Playoff audition? What a bad game in Milwaukee means for Cubs and Jason Hammel

Playoff audition? What a bad game in Milwaukee means for Cubs and Jason Hammel

MILWAUKEE — This sure looked like Joe Maddon proving a point, leaving Jason Hammel out there in the middle of Miller Park, the subtext screaming: You want to pitch deep into games? OK, fine, here’s your chance.

Maddon didn’t exactly manage this one like the Cubs were playing Game 7 of the World Series, refusing to give Hammel the quick hook during Tuesday night’s 12-5 loss to the Milwaukee Brewers.

Of course, Maddon had all the answers during his postgame press conference, patiently giving detailed explanations after Hammel surrendered six hits and a walk to the first seven Brewers he faced. Without any feel for his slider, Hammel gave up a leadoff homer to Jonathan Villar, spiked two wild pitches and didn’t get his first out until Martin Maldonado’s sacrifice fly gave Milwaukee a 5-1 lead in the first inning.

That usually gets Maddon’s mind racing, especially with an expanded September bullpen and his awkward history with Hammel, which dates back to their time together as Tampa Bay Rays. Hammel (14-8, 3.50 ERA) is no longer that unproven pitcher, now a respected veteran teammate and a major reason why the Cubs are on the verge of going back to the playoffs for the second straight year.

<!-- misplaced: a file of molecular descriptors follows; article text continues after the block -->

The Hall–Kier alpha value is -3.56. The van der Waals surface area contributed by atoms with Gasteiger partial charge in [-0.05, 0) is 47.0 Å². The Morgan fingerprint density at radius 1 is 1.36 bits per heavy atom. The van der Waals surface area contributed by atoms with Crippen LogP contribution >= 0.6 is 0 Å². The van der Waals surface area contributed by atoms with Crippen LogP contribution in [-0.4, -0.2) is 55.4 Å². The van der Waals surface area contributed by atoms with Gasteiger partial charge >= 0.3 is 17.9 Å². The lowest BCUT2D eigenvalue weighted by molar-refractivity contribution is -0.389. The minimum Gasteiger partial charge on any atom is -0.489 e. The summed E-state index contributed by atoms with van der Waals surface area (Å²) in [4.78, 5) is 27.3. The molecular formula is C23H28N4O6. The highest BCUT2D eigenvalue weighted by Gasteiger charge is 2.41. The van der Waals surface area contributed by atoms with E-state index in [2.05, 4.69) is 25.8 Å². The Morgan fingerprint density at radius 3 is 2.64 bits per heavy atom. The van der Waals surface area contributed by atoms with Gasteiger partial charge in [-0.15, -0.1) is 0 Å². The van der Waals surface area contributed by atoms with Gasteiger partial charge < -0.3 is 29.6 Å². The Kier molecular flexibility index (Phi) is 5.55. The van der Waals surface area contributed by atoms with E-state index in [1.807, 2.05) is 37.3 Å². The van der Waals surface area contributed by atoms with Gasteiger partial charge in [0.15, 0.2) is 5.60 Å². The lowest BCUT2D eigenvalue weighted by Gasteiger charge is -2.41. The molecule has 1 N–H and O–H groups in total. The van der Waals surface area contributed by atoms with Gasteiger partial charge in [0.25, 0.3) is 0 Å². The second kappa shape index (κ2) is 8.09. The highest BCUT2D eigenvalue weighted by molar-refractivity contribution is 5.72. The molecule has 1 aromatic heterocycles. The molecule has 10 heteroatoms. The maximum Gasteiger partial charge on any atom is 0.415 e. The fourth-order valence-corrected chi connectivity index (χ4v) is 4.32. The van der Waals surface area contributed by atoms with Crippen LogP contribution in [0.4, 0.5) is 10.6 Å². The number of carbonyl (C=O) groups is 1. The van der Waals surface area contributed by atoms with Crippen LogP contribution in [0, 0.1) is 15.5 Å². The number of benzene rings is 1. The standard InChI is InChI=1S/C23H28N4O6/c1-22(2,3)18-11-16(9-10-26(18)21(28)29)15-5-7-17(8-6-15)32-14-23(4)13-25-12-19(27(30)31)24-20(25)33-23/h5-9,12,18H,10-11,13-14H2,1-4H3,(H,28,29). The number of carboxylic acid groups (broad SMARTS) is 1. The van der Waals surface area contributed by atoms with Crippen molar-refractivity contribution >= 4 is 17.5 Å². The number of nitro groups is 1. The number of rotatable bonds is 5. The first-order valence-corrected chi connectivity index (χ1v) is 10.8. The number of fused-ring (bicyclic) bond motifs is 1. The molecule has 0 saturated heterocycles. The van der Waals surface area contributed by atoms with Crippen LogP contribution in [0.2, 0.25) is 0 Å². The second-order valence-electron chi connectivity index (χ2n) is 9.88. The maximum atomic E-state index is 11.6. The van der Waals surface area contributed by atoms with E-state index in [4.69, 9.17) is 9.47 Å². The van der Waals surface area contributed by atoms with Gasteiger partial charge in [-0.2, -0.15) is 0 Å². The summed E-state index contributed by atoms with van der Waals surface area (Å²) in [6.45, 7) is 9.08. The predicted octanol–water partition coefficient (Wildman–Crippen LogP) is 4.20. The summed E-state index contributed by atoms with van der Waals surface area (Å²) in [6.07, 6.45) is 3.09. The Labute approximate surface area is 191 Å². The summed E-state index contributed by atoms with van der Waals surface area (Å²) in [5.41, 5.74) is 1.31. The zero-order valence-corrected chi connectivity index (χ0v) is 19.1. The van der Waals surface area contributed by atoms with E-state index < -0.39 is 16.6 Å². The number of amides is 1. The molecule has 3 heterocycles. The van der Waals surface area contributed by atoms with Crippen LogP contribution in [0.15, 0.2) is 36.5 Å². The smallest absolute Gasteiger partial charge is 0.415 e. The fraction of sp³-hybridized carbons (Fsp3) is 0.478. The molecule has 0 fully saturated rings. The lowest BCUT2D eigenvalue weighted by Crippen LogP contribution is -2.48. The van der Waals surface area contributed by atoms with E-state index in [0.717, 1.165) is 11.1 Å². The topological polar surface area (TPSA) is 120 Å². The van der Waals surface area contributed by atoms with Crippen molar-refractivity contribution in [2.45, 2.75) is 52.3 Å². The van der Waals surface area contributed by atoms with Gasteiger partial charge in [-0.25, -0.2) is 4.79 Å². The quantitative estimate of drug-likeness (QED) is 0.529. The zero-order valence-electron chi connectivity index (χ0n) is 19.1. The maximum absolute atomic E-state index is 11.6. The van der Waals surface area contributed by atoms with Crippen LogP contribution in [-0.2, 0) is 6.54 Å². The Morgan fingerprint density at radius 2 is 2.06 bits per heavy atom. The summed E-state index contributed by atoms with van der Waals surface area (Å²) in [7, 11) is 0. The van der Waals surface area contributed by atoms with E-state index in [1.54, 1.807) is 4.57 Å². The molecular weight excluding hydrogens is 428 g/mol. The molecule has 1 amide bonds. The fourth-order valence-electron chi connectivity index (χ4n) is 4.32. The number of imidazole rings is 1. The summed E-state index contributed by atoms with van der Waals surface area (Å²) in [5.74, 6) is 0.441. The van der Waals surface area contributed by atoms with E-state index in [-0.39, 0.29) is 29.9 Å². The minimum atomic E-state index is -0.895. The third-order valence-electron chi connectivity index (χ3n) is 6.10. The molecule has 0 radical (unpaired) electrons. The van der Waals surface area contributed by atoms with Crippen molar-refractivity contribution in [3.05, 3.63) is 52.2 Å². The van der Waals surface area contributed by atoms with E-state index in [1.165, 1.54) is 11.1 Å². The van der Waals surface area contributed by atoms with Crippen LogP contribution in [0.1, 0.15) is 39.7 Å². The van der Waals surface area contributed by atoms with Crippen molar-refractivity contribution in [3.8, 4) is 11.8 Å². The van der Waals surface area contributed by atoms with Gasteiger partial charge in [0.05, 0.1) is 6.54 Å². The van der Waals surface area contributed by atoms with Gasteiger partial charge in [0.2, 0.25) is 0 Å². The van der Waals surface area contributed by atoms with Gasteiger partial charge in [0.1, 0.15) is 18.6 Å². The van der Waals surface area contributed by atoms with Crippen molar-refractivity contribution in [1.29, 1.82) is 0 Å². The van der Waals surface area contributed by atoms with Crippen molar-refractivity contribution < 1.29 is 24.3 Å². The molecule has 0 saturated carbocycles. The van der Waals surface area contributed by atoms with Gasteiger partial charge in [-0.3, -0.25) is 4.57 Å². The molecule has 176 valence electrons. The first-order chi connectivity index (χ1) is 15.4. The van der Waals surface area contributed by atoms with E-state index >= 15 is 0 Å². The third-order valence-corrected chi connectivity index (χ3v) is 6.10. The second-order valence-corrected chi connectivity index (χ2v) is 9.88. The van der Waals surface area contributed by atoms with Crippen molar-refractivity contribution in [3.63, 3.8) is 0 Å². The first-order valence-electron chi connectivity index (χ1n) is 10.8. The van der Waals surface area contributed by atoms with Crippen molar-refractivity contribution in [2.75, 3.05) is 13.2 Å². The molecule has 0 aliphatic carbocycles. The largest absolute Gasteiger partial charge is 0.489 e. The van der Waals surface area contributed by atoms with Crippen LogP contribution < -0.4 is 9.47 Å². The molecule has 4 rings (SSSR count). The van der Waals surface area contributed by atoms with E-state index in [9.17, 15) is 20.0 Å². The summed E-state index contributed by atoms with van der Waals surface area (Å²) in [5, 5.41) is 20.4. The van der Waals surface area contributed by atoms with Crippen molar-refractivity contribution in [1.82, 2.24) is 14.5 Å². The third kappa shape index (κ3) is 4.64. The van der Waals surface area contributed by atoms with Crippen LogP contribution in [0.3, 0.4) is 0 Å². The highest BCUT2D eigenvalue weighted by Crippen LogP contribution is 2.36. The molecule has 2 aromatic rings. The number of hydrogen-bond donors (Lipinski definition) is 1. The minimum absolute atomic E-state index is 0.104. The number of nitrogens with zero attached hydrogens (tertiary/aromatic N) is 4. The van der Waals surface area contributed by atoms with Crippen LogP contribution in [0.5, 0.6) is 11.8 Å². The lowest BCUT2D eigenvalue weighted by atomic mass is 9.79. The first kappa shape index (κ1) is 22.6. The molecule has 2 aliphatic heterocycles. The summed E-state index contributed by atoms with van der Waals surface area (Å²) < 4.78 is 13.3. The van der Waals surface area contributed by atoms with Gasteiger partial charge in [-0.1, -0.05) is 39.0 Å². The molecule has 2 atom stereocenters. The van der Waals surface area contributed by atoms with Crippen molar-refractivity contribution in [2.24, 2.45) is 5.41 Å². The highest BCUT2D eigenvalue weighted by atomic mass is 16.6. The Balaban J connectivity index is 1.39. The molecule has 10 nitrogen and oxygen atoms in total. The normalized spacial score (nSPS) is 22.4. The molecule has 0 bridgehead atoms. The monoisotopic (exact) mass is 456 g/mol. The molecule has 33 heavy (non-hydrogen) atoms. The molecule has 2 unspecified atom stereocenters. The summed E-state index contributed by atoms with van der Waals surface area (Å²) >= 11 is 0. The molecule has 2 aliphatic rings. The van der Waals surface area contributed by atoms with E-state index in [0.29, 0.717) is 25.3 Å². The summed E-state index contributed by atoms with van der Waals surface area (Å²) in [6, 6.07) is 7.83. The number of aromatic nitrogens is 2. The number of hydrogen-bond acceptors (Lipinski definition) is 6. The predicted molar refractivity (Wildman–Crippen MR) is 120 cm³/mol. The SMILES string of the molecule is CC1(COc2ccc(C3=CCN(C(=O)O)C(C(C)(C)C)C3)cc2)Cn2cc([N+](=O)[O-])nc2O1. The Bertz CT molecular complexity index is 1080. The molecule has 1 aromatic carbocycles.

But Hammel didn’t have it against the rebuilding Brewers (61-77), giving up at least nine runs for the third time this season, and he might not have a spot on the postseason roster, depending on how everything shakes out across the next month.

“I’m not trying to pitch for anything,” Hammel said. “That’s a decision that comes at the end of the season. We got plenty of capable guys here that can pitch in big games. Obviously, you want to be a part of that. But I’m not trying to pitch for a chance to pitch in the postseason.”

“No, not at all,” Maddon said, this isn’t an audition for October, before listening to the follow-up question and not automatically ruling out the idea of putting Hammel in the bullpen to see what he could do there.

“I haven’t even thought about that,” Maddon said. “Absolutely, you could do that, no question, if you chose to look at it that way. But for right now, we haven’t even talked about that.”